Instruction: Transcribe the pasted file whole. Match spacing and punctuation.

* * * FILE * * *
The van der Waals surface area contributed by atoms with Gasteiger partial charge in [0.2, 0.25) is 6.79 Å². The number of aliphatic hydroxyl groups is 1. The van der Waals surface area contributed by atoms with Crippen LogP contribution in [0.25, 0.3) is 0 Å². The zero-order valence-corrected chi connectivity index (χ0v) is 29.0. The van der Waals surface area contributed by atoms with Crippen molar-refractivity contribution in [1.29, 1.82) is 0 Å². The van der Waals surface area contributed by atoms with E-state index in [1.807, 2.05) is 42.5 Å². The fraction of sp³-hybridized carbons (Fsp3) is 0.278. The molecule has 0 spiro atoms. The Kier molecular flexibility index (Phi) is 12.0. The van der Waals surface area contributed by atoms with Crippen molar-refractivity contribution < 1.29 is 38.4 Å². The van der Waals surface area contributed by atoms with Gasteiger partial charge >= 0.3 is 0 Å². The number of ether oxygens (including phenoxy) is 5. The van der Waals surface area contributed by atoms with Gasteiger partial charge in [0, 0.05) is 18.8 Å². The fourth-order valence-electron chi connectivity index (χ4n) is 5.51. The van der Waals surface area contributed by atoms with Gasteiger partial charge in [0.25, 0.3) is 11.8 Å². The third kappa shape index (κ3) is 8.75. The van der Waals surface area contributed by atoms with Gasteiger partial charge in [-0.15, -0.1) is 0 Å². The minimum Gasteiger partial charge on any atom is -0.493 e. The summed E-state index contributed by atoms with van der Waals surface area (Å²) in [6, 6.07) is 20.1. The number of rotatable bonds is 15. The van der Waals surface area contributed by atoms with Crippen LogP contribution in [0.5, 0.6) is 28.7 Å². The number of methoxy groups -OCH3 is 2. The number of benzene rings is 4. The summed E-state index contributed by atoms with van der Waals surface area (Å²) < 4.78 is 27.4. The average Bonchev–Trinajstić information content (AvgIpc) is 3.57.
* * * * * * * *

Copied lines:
The van der Waals surface area contributed by atoms with Gasteiger partial charge in [0.2, 0.25) is 6.79 Å². The number of aliphatic hydroxyl groups is 1. The van der Waals surface area contributed by atoms with Crippen LogP contribution in [0.25, 0.3) is 0 Å². The zero-order valence-corrected chi connectivity index (χ0v) is 29.0. The van der Waals surface area contributed by atoms with Crippen molar-refractivity contribution in [1.29, 1.82) is 0 Å². The van der Waals surface area contributed by atoms with E-state index in [1.807, 2.05) is 42.5 Å². The fraction of sp³-hybridized carbons (Fsp3) is 0.278. The molecule has 0 spiro atoms. The Kier molecular flexibility index (Phi) is 12.0. The van der Waals surface area contributed by atoms with Crippen molar-refractivity contribution < 1.29 is 38.4 Å². The van der Waals surface area contributed by atoms with Gasteiger partial charge >= 0.3 is 0 Å². The number of ether oxygens (including phenoxy) is 5. The van der Waals surface area contributed by atoms with Gasteiger partial charge in [0, 0.05) is 18.8 Å². The fourth-order valence-electron chi connectivity index (χ4n) is 5.51. The van der Waals surface area contributed by atoms with Gasteiger partial charge in [0.25, 0.3) is 11.8 Å². The third kappa shape index (κ3) is 8.75. The van der Waals surface area contributed by atoms with Gasteiger partial charge in [-0.15, -0.1) is 0 Å². The minimum Gasteiger partial charge on any atom is -0.493 e. The summed E-state index contributed by atoms with van der Waals surface area (Å²) in [6, 6.07) is 20.1. The number of rotatable bonds is 15. The van der Waals surface area contributed by atoms with Crippen LogP contribution in [0.5, 0.6) is 28.7 Å². The number of methoxy groups -OCH3 is 2. The number of benzene rings is 4. The summed E-state index contributed by atoms with van der Waals surface area (Å²) < 4.78 is 27.4. The average Bonchev–Trinajstić information content (AvgIpc) is 3.57.